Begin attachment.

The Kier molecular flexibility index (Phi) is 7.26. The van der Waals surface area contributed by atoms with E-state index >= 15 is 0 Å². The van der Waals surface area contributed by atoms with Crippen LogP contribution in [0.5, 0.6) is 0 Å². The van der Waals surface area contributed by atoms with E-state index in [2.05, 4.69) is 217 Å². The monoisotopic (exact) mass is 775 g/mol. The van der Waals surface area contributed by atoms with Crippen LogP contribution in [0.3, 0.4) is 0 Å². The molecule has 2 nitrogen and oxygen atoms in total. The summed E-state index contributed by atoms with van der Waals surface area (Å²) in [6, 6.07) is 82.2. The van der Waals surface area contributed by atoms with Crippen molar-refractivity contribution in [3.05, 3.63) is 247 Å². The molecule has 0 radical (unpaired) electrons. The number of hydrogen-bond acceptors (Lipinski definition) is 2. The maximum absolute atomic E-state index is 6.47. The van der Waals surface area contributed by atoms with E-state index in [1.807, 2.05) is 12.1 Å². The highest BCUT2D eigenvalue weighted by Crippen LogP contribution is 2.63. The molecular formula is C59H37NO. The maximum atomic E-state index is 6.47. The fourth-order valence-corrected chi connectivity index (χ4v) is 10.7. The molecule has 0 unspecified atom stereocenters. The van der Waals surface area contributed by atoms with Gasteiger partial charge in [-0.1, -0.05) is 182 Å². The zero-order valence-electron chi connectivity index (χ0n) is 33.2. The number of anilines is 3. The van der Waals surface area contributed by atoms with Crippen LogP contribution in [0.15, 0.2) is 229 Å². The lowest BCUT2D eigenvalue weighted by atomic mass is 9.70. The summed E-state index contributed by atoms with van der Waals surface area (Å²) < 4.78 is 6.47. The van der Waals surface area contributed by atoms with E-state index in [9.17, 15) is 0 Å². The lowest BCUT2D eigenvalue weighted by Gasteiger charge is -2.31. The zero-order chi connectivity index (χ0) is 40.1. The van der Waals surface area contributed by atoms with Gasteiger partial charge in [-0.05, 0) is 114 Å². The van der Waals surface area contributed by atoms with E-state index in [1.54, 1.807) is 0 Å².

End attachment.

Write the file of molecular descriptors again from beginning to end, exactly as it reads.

The Kier molecular flexibility index (Phi) is 7.26. The van der Waals surface area contributed by atoms with E-state index >= 15 is 0 Å². The van der Waals surface area contributed by atoms with Crippen LogP contribution in [0.5, 0.6) is 0 Å². The van der Waals surface area contributed by atoms with E-state index in [2.05, 4.69) is 217 Å². The monoisotopic (exact) mass is 775 g/mol. The van der Waals surface area contributed by atoms with Crippen LogP contribution in [0.3, 0.4) is 0 Å². The molecule has 2 nitrogen and oxygen atoms in total. The summed E-state index contributed by atoms with van der Waals surface area (Å²) in [6, 6.07) is 82.2. The van der Waals surface area contributed by atoms with Crippen molar-refractivity contribution in [3.05, 3.63) is 247 Å². The molecule has 0 radical (unpaired) electrons. The number of hydrogen-bond acceptors (Lipinski definition) is 2. The maximum absolute atomic E-state index is 6.47. The van der Waals surface area contributed by atoms with E-state index in [1.807, 2.05) is 12.1 Å². The highest BCUT2D eigenvalue weighted by Crippen LogP contribution is 2.63. The molecular formula is C59H37NO. The maximum atomic E-state index is 6.47. The fourth-order valence-corrected chi connectivity index (χ4v) is 10.7. The molecule has 0 unspecified atom stereocenters. The van der Waals surface area contributed by atoms with Gasteiger partial charge in [-0.1, -0.05) is 182 Å². The zero-order valence-electron chi connectivity index (χ0n) is 33.2. The number of anilines is 3. The van der Waals surface area contributed by atoms with Crippen LogP contribution in [0.15, 0.2) is 229 Å². The lowest BCUT2D eigenvalue weighted by atomic mass is 9.70. The summed E-state index contributed by atoms with van der Waals surface area (Å²) < 4.78 is 6.47. The van der Waals surface area contributed by atoms with E-state index in [9.17, 15) is 0 Å². The lowest BCUT2D eigenvalue weighted by Gasteiger charge is -2.31. The zero-order chi connectivity index (χ0) is 40.1. The van der Waals surface area contributed by atoms with Gasteiger partial charge in [-0.05, 0) is 114 Å². The van der Waals surface area contributed by atoms with E-state index in [1.54, 1.807) is 0 Å².